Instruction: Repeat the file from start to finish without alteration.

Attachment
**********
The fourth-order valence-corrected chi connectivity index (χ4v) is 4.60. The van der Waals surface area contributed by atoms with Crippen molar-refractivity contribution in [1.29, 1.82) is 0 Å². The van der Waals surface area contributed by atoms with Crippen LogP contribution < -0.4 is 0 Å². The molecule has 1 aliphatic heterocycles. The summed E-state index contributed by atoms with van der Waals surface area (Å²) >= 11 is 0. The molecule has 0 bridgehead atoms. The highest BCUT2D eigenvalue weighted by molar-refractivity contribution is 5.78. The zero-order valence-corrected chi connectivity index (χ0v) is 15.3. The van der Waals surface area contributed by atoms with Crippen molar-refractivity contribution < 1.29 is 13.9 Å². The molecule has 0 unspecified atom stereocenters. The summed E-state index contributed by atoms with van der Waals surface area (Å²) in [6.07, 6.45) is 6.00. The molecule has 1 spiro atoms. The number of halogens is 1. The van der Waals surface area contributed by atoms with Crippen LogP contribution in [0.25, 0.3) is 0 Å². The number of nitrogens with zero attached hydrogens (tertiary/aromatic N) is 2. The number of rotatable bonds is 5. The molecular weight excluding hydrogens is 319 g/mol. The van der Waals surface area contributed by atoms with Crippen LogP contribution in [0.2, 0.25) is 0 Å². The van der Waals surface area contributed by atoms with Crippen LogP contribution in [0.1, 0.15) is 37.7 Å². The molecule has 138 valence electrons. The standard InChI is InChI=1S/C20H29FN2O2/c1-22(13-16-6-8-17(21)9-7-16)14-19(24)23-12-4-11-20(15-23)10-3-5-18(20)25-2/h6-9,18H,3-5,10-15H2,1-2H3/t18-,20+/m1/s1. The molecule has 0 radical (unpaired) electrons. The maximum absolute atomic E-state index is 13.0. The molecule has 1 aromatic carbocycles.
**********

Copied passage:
The fourth-order valence-corrected chi connectivity index (χ4v) is 4.60. The van der Waals surface area contributed by atoms with Crippen molar-refractivity contribution in [1.29, 1.82) is 0 Å². The van der Waals surface area contributed by atoms with Crippen LogP contribution < -0.4 is 0 Å². The molecule has 1 aliphatic heterocycles. The summed E-state index contributed by atoms with van der Waals surface area (Å²) >= 11 is 0. The molecule has 0 bridgehead atoms. The highest BCUT2D eigenvalue weighted by molar-refractivity contribution is 5.78. The zero-order valence-corrected chi connectivity index (χ0v) is 15.3. The van der Waals surface area contributed by atoms with Crippen molar-refractivity contribution < 1.29 is 13.9 Å². The molecule has 0 unspecified atom stereocenters. The summed E-state index contributed by atoms with van der Waals surface area (Å²) in [6.07, 6.45) is 6.00. The molecule has 1 spiro atoms. The number of halogens is 1. The van der Waals surface area contributed by atoms with Crippen LogP contribution in [0.25, 0.3) is 0 Å². The number of nitrogens with zero attached hydrogens (tertiary/aromatic N) is 2. The number of rotatable bonds is 5. The molecular weight excluding hydrogens is 319 g/mol. The van der Waals surface area contributed by atoms with Crippen LogP contribution in [0.2, 0.25) is 0 Å². The van der Waals surface area contributed by atoms with Crippen LogP contribution in [0.1, 0.15) is 37.7 Å². The molecule has 138 valence electrons. The standard InChI is InChI=1S/C20H29FN2O2/c1-22(13-16-6-8-17(21)9-7-16)14-19(24)23-12-4-11-20(15-23)10-3-5-18(20)25-2/h6-9,18H,3-5,10-15H2,1-2H3/t18-,20+/m1/s1. The molecule has 0 radical (unpaired) electrons. The maximum absolute atomic E-state index is 13.0. The molecule has 1 aromatic carbocycles.